The Orphan Manufacturing Chain

Who wants to buy a baby? Certainly not most people who try to adopt internationally. And yet too often that's how their dollars and euros are being used.

The idea that the developing world has millions of healthy infants and toddlers in need of new homes is a myth. In poor countries as in rich ones, healthy babies are rarely abandoned or relinquished -- except in China, with its one-child policy. The vast majority of children who need adoption are older, sick, disabled or traumatized. But most Westerners waiting in line are looking for healthy infants or toddlers to take home.

The result is a gap between supply and demand -- a gap that can be closed by Western money. In some countries, Western cash has induced locals to buy or kidnap children or defraud or coerce their families into giving them up, strip the children of their identities and transform them into orphans for Western adoption. In 2008, Vietnam stopped adoptions to the United States because of these concerns. A cable from the U.S. embassy in Vietnam, recently obtained through a Freedom of Information Act request by the Schuster Institute for Investigative Journalism, said that, "while there are legitimate orphans in Vietnam, the corruption in the adoption process has become so widespread that [the embassy] believes that there is fraud in the overwhelming majority of cases of infants offered for international adoption."

Last year, the United States finally implemented the Hague Adoption Convention, a 1993 treaty designed to address these problems. But the regulations apply only to adoptions from countries that have also signed the treaty.

Of course, not every internationally adopted child has been purchased or kidnapped. But when the orphan manufacturing chain gets going, it generally works like the one below. For more information, visit .

- E.J. Graff, associate director and senior researcher at Brandeis University's Schuster Institute for Investigative Journalism

are born to families in countries such as Cambodia, Ethiopia, Guatemala, Nepal and Vietnam.
The Money
The orphan manufacturing chain puts a price tag on something priceless: human life.
Child finders,
including orphanage workers, nurses, police officers, village officials and taxi drivers, trick families into selling their children or kidnap the children outright.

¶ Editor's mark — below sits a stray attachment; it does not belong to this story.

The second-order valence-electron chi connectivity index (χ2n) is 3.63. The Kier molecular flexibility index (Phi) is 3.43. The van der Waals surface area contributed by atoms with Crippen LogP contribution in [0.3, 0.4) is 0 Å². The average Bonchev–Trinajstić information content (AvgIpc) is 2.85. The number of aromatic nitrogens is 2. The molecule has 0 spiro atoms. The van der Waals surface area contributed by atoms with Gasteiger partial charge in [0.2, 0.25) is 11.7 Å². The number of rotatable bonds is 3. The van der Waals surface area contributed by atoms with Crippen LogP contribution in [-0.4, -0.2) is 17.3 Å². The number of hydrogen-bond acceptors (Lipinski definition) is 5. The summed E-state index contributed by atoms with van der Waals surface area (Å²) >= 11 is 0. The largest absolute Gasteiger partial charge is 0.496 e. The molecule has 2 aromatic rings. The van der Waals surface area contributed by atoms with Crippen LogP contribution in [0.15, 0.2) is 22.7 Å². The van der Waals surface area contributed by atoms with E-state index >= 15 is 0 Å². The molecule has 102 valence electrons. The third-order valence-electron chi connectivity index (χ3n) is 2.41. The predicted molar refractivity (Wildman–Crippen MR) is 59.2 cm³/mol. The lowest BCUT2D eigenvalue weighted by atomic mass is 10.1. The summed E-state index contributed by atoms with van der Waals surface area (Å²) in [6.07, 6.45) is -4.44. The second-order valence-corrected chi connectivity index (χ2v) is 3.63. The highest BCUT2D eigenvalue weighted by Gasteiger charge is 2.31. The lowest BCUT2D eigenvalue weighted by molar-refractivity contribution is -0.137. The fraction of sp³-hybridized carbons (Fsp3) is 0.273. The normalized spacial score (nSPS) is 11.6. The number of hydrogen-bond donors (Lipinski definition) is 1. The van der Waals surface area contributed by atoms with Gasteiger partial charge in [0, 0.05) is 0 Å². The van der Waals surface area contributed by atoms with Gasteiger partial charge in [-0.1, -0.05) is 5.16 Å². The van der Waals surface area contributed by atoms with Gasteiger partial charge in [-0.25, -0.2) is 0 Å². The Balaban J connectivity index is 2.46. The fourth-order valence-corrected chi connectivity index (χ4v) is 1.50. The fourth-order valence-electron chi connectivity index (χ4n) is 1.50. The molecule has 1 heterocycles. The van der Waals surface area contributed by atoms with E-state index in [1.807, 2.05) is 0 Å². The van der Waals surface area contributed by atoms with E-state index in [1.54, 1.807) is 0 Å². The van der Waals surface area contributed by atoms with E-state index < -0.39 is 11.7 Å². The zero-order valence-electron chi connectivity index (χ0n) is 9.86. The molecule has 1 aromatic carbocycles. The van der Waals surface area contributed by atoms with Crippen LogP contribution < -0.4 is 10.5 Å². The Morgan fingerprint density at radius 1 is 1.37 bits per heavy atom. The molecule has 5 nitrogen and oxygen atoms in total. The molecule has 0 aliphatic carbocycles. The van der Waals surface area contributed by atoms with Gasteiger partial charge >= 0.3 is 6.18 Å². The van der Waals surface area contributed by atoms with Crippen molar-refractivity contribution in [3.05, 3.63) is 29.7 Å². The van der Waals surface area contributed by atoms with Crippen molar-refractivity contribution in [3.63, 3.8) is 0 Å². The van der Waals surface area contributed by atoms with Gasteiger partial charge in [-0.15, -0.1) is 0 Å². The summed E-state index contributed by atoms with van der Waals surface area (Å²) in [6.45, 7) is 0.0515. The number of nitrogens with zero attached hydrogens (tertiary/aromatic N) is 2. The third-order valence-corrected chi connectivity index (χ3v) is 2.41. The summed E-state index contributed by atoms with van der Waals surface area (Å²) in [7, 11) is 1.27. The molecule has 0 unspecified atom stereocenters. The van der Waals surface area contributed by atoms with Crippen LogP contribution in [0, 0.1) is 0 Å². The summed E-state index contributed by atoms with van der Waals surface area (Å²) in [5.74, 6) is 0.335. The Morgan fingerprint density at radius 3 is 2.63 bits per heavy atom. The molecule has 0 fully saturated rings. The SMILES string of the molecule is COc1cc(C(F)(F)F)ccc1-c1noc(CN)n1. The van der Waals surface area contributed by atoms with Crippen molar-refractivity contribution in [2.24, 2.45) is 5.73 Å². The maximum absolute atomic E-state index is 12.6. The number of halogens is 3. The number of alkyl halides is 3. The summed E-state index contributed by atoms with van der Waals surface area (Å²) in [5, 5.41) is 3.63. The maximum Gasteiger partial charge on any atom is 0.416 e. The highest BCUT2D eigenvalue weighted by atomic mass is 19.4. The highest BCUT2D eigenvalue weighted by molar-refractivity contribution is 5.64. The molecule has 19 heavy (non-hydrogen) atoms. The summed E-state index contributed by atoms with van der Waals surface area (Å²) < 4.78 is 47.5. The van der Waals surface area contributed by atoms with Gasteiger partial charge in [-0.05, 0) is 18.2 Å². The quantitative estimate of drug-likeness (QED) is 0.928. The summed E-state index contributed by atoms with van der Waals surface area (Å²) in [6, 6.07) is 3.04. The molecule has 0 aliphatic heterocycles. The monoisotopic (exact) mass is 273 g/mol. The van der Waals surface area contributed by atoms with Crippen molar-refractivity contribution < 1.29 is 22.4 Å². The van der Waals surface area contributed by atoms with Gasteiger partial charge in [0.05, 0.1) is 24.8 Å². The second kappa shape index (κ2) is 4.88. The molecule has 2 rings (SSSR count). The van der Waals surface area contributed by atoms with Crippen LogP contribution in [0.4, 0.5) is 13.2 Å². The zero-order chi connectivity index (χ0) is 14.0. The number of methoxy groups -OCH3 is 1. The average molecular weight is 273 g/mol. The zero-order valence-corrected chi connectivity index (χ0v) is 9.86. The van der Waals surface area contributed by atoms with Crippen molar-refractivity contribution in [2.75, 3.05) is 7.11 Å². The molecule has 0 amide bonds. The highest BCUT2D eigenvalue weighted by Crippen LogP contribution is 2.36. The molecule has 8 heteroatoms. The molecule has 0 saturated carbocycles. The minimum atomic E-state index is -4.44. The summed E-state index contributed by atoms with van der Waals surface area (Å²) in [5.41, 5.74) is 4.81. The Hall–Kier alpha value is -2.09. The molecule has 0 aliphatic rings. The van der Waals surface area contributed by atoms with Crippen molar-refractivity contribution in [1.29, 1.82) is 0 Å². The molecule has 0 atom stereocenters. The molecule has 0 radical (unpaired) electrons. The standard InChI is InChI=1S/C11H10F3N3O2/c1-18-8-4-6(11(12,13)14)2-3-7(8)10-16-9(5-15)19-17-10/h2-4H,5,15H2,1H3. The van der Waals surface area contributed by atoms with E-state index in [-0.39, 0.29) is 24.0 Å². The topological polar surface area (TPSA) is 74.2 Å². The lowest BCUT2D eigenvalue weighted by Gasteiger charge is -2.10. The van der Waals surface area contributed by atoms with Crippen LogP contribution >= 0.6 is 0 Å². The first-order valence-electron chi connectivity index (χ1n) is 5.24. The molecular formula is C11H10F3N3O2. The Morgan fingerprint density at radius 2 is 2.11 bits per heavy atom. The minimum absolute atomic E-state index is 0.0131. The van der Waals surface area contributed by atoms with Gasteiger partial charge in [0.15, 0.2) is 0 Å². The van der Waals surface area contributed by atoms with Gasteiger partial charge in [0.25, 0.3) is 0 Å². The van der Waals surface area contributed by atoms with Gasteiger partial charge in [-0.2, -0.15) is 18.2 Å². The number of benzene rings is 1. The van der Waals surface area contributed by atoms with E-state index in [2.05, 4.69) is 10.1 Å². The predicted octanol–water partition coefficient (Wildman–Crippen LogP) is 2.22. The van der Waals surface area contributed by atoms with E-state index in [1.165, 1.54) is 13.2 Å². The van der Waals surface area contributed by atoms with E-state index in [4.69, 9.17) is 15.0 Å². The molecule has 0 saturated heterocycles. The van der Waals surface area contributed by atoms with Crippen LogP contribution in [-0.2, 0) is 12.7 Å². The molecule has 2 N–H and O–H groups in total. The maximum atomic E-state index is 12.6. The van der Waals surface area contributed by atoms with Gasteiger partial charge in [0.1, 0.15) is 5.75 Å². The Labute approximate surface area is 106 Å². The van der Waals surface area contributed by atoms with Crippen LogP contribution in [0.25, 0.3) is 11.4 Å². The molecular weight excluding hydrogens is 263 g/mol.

Child finders, promising that they’ll see their children again, may offer families “assistance” worth $50-$300 — or kidnap the children and pay nothing.
In-country facilitators,
who may be orphanage directors, lawyers or freelancers, purchase babies from the child finders and bribe government officials for clean identity papers.
In-country facilitators pay child finders as much as $300-$6,000, or the equivalent of a year's middle-class salary in many countries, for each healthy baby or toddler.
Government officials
sign false documents certifying that the children are orphans.
Corrupt officials can rake in enormous sums from in-country facilitators for each set of documents.
U.S. adoption agencies
pay in-country facilitators to refer them to healthy infants or toddlers. They do not guarantee the veracity of the children's papers.
Adoption agencies may pay $10,000- $30,000, or up to 10 times the local per capita income, for each referral.
seeking to adopt submit these papers, often not realizing that their legal burden is to prove that the child is an orphan as defined by the United States.
Parents pay adoption agencies $200-$1,500 in application fees, $1,500-$6,000 in “country fees” and $10,000-$25,000 for completed adoptions.
U.S. Citizenship and Immigration Services
investigates the child’s orphan status if it suspects fraud but deals only with the prospective parents in approving or denying these applications.
Grateful adoptive parents often make generous donations to orphanages in their adoptees’ birth countries — the same orphanages that, in some cases, helped place the children in the orphan manufacturing chain. Parents who appeal rejections can pay more than $10,000 in legal fees.
Adoptive parents
bring home a manufactured orphan.
Those who are rejected
may appeal. Some prospective parents abandon their efforts, with little chance of a refund, or start over — if they can afford it.


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